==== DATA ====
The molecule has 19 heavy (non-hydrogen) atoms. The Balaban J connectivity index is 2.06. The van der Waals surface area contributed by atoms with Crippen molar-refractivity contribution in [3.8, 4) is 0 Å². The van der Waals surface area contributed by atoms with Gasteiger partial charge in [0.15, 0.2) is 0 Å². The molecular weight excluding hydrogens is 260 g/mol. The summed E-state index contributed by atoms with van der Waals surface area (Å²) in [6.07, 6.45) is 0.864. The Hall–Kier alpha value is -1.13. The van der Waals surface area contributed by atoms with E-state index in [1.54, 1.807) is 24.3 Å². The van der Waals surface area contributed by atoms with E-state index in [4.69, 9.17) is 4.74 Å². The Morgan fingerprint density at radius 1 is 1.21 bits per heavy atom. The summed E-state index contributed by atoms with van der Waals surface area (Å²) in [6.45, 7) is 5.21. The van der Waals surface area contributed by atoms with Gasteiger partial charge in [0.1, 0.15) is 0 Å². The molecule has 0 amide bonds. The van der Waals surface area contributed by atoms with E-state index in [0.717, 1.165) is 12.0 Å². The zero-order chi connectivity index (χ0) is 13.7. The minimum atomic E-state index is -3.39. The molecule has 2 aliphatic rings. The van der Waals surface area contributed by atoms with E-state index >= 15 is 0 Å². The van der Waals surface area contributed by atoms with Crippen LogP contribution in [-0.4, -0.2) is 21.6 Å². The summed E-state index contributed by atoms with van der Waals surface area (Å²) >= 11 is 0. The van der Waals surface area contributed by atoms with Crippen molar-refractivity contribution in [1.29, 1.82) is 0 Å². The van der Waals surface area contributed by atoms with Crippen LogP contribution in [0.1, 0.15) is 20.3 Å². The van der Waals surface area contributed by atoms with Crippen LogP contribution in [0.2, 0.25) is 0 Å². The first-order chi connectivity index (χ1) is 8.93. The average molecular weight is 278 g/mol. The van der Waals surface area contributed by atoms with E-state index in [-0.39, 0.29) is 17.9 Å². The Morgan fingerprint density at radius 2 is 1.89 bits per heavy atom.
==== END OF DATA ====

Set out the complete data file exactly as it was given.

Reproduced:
The molecule has 19 heavy (non-hydrogen) atoms. The Balaban J connectivity index is 2.06. The van der Waals surface area contributed by atoms with Crippen molar-refractivity contribution in [3.8, 4) is 0 Å². The van der Waals surface area contributed by atoms with Gasteiger partial charge in [0.15, 0.2) is 0 Å². The molecular weight excluding hydrogens is 260 g/mol. The summed E-state index contributed by atoms with van der Waals surface area (Å²) in [6.07, 6.45) is 0.864. The Hall–Kier alpha value is -1.13. The van der Waals surface area contributed by atoms with E-state index in [1.54, 1.807) is 24.3 Å². The van der Waals surface area contributed by atoms with E-state index in [4.69, 9.17) is 4.74 Å². The Morgan fingerprint density at radius 1 is 1.21 bits per heavy atom. The summed E-state index contributed by atoms with van der Waals surface area (Å²) in [6.45, 7) is 5.21. The van der Waals surface area contributed by atoms with Gasteiger partial charge in [0.1, 0.15) is 0 Å². The molecule has 0 amide bonds. The van der Waals surface area contributed by atoms with E-state index in [0.717, 1.165) is 12.0 Å². The zero-order chi connectivity index (χ0) is 13.7. The minimum atomic E-state index is -3.39. The molecule has 2 aliphatic rings. The van der Waals surface area contributed by atoms with E-state index >= 15 is 0 Å². The van der Waals surface area contributed by atoms with Crippen LogP contribution in [-0.4, -0.2) is 21.6 Å². The summed E-state index contributed by atoms with van der Waals surface area (Å²) >= 11 is 0. The van der Waals surface area contributed by atoms with Crippen molar-refractivity contribution in [1.29, 1.82) is 0 Å². The van der Waals surface area contributed by atoms with Crippen LogP contribution in [0.1, 0.15) is 20.3 Å². The van der Waals surface area contributed by atoms with Crippen LogP contribution in [0.2, 0.25) is 0 Å². The first-order chi connectivity index (χ1) is 8.93. The average molecular weight is 278 g/mol. The van der Waals surface area contributed by atoms with E-state index in [-0.39, 0.29) is 17.9 Å². The Morgan fingerprint density at radius 2 is 1.89 bits per heavy atom.